The following are the expectations for today’s US December jobs reports as provided by the economists at 15 major banks.
Goldman: Change in Nonfarm Payrolls (Dec): 230k Unemployment Rate (Dec): 5.7%.
Deutsche: Change in Nonfarm Payrolls (Dec): 200k Unemployment Rate (Dec): 5.7%.
Morgan Stanley: Change in Nonfarm Payrolls (Dec): 240k Unemployment Rate (Dec): 5.7%.
Nomura: Change in Nonfarm Payrolls (Dec): 232k Unemployment Rate (Dec): 5.7%.
SEB: Change in Nonfarm Payrolls (Dec): 230k Unemployment Rate (Dec): 5.7%.
Citi: Stay long USD into payrolls. With 240k the median expectation (Citi 220k), we think pressure points touch on both the headline print and revisions with 250k + 40k revisions and 200k – 40k revisions respectively sensitive levels. For policy, wages (0.2%MoM e) and unemployment (5.7% e) could matter more. Undershoots on unemployment and ticks up in wages will be very positive USD and potentially hit higher beta FX.
RBS: Market focus is obviously on US NFPs. Consensus is ~240k; RBS estimate is 225k with upside risks on holiday hiring. Unemployment rate likely to fall by 0.1pp to 5.7%. short EUR/USD and long USD/ZAR on a strong number (225k+). Long AUD/USD on a disappointment.
BNPP: Our economists are more optimistic than the market, expecting a 275k gain in December nonfarm payrolls, just below the impressive three-month trend of 278k. The unemployment rate should fall to 5.7% and as labour market slack is eroded we suspect the Fed and market participants will increasingly focus on measures of wage growth. The bar for the employment data to alter the Fed’s plans to hike in mid-year appears quite high – a stronger reading is unlikely to rush the Fed into move in Q1 given the low CPI profile, while one weak report would do little to alter the picture of what has been a very robust trend. The USD rally appears set to continue in 2015, but with markets already positioned for the move, tactical flexibility if warranted in our view.
SocGen: All the forward indicators we have seen point to the main themes being maintained – strong NFP, falling unemployment and subdued wage growth. We’re looking for 305k 5.6% and a +0.1% hrly earnings increase which should keep the annual rate at 2.1%. That of course, is much better in real terms now, than it was a year ago! The 2013 monthly average NFP gain was 194k, the average so far in 2o14 (Jan-Nov) is 241k, an indication of the acceleration we have seen.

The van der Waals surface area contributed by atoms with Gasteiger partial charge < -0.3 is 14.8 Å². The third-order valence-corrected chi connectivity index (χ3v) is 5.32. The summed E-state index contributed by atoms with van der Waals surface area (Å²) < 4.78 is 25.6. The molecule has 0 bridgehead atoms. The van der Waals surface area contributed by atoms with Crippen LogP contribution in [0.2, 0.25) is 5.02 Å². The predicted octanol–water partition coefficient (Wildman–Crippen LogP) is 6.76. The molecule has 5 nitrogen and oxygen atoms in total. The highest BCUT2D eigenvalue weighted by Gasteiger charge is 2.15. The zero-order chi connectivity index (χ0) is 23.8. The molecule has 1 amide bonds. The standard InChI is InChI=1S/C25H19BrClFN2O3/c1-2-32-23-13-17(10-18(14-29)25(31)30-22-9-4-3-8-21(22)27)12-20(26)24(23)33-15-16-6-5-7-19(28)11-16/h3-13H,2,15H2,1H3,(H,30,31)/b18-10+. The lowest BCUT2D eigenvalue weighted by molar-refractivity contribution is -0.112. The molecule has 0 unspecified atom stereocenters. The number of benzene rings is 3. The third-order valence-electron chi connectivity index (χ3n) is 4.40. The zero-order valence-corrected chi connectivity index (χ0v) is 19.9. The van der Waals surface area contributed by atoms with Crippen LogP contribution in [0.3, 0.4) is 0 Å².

BTMU: Our NFP model predicts an NFP print today of 210k, which is a little less than the consensus 240k – which coincidentally is exactly the discrepancy for the whole of 2014. The model average for 2014 is at 211k while the actual NFP average for 2014 stands at 241k. So our model is pointing to something around consensus which would certainly help confirm steady jobs growth in the US and would confirm that nearly 3mn jobs were created in 2014. Other employment variables are also pointing to continued strength.
Credit Suisse: The recent payroll trends look impressive, with ten consecutive increases of at least 200K, the longest such streak since the mid-1990s, and the 6- and 12-month averages at cycle highs. We project another strong month for nonfarm payrolls at 250K (Consensus: 240K). We expect the unemployment rate to remain steady at 5.8% (Consensus: 5.7%). We look for a 0.2% mom improvement in average hourly earnings (in line with consensus), which would push the year-on-year rate to 2.2%, the high end of the 1.9%-2.2% range of recent years.